by Enforcement Directorate, Hyderabad Association dealing with ACB. BCCI has been working more like a private body , with traditional opacity and corruption in functioning . The top office bearers of the board have used cricket as a medium to fulfil their self interests and is therefore the board is facing revenue management irregularities. BCCI has often found itself in the middle of many conflicts and the main point of contention being that the leaders have used their position in the board and cricket to mint money. One such decision to increase their revenue and profit share was the introduction of Indian Premier League in 2007 which was the brainchild of Lalit Modi. This new version of cricket in India , is allegedly involved in serious cases of betting involving players , renowned industrialists and bookies etc. . However, this league has brought to light the opaqueness of cricket administration of India where in the founder and former commissioner of the League was suspended in 2010 due to the alleged acts of individual misdemeanor. Especially, after the advent of IPL, match fixing and betting have become a more common notion in the cricket of India. The IPL’s 2013 edition , aggravated this debate , which saw illegal betting and spot fixing scandal involving Rajasthan Royals and Chennai Super kings. Authorities , in May 2013 , arrested the noted Indian cricketers S.Sreesanth, Ankeet Chavar and Ajit Chandila on alleged charges of fraud and cheating which was followed by their suspension by the BCCI. Gurunath Meiyappan, the owner of top favourite franchise Chennai Super Kings and Raj Kundra, co-owner of Rajasthan Royals also faced arrest and suspension on account of betting.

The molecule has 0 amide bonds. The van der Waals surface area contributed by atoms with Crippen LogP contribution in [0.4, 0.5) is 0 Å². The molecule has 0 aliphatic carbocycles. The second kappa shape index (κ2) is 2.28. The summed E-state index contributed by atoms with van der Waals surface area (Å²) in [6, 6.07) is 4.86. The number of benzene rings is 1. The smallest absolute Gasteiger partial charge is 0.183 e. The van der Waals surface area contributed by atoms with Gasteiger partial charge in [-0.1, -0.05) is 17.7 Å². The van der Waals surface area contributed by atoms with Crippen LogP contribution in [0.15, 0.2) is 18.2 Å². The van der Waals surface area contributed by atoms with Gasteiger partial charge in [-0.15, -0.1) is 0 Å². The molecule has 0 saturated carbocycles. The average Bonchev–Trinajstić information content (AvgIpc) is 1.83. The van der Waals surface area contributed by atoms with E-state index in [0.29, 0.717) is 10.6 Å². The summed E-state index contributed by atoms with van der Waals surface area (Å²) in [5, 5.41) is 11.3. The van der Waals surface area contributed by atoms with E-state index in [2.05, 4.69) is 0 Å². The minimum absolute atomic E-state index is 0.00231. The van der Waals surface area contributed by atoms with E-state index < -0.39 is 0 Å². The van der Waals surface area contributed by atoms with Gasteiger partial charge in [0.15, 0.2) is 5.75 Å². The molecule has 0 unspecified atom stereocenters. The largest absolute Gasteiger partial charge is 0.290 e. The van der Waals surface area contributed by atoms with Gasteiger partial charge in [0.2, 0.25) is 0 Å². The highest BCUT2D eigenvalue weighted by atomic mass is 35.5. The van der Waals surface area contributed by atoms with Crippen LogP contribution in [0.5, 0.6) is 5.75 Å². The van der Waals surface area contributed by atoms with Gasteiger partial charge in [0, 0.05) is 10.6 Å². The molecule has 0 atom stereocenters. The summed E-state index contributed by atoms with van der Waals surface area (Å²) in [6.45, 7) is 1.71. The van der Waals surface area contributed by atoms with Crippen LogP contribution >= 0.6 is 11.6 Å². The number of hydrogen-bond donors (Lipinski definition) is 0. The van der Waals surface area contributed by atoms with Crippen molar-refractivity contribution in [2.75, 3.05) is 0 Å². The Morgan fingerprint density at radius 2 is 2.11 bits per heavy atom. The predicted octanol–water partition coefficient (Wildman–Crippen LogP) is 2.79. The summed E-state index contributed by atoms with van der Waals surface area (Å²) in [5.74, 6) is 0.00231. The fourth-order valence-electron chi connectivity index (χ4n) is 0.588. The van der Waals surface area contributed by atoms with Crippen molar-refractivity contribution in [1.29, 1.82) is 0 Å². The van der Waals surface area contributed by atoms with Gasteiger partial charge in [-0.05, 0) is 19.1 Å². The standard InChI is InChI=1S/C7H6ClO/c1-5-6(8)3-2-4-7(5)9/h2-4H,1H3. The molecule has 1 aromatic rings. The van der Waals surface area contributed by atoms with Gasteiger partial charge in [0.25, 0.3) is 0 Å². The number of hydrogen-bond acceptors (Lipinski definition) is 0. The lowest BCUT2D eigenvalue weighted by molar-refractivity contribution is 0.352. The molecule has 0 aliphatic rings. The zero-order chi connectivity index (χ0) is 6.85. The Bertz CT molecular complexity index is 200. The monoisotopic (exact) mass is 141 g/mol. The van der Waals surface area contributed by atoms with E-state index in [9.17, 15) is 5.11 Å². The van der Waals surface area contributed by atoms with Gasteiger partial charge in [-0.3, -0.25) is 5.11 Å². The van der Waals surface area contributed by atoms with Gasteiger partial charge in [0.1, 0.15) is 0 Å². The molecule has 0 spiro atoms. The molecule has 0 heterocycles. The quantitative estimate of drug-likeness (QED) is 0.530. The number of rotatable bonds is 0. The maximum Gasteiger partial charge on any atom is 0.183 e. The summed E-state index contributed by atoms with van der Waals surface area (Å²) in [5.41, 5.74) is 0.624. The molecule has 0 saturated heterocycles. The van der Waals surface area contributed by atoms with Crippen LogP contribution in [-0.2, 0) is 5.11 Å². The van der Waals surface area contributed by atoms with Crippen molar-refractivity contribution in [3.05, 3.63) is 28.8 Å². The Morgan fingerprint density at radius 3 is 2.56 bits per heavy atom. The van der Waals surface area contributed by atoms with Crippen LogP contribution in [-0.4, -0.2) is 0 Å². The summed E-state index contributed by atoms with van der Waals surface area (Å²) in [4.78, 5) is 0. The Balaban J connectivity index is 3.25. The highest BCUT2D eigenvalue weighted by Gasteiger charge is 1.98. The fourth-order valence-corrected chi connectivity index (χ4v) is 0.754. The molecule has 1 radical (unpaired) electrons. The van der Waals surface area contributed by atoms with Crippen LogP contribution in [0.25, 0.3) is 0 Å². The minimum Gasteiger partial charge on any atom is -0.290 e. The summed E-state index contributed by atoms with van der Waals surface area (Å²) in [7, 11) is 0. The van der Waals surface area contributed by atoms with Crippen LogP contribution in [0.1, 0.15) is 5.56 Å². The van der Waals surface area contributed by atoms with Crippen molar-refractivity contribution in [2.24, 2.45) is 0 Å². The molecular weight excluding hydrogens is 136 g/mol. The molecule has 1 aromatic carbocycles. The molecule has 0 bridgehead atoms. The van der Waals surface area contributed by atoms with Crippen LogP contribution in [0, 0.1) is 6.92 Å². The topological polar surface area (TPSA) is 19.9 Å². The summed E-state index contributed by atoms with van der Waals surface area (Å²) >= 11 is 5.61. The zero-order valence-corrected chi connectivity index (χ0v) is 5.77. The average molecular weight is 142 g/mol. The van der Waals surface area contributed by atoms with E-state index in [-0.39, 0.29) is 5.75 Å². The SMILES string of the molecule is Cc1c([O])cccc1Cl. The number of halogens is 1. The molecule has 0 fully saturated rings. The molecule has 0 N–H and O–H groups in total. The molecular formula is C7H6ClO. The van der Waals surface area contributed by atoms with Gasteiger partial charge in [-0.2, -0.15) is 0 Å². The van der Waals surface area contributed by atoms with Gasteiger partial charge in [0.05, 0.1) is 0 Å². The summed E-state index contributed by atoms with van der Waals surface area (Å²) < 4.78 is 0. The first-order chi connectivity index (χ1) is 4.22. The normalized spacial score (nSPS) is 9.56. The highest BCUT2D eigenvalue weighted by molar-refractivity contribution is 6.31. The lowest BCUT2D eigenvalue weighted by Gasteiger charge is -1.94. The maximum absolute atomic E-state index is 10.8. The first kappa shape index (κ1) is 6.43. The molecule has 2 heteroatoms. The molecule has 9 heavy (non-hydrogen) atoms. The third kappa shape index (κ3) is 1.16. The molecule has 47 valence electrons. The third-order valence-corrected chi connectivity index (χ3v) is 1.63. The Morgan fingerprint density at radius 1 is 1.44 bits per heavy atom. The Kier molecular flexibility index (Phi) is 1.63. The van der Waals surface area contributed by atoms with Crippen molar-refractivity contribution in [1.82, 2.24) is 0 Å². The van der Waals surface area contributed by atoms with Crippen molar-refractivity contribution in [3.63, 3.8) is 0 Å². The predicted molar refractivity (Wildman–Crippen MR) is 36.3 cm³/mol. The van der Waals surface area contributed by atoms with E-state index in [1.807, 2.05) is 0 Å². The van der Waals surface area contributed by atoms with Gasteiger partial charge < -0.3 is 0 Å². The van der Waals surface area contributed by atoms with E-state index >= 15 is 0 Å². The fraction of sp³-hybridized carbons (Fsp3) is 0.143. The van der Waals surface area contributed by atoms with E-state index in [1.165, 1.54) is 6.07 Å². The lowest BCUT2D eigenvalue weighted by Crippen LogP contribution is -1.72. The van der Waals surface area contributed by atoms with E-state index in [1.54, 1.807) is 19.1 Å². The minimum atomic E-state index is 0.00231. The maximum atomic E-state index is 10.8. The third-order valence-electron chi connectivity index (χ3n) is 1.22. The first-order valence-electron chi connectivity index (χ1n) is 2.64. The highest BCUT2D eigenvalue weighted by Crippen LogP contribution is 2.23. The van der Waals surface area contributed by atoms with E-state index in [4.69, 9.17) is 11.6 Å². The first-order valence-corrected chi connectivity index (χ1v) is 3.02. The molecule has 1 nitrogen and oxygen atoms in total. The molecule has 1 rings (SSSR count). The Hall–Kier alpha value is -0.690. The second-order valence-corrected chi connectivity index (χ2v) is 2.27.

After such grave allegations, the IPL Governing Council appointed a three member probe panel only to commit another blunder of concluding that Kundra and Gurunath were not involved in the wrongdoing. In response to Public Interest Litigation filed by the Cricket Association of Bihar in July 2013, the Bombay High Court 1 declared that the BCCI’s probe panel was constituted illegally and the report submitted was controversial as there was disparity in the 1 Board of Control for Cricket in India v. Cricket Association of Bihar (2015) 1 MLJ 711 evidence collected by the panel. This made the intervention of Supreme Court mandatory wherein, in October 2013, the Apex Court constituted a three-member probe panel comprising of Justice Mukul Mudgal, senior advocate and additional solicitor general L Nageshwar Rao and Assam Cricket Association member Nilay Dutta. This panel conducted its independent investigation declaring Kundra and Gurunath guilty of betting. For the first time in history, an external agency, the Supreme Court, amended the Constitution of BCCI. THE Supreme Court, in its judgment pertaining to the 2013 IPL Corruption case struck down the controversial clause 6.2.4 of the Constitution of the BCCI that allowed the Board to have a commercial interest in the IPL and the Champions League T20, declaring it to be void, ineffective, and unsustainable and impermissible in law.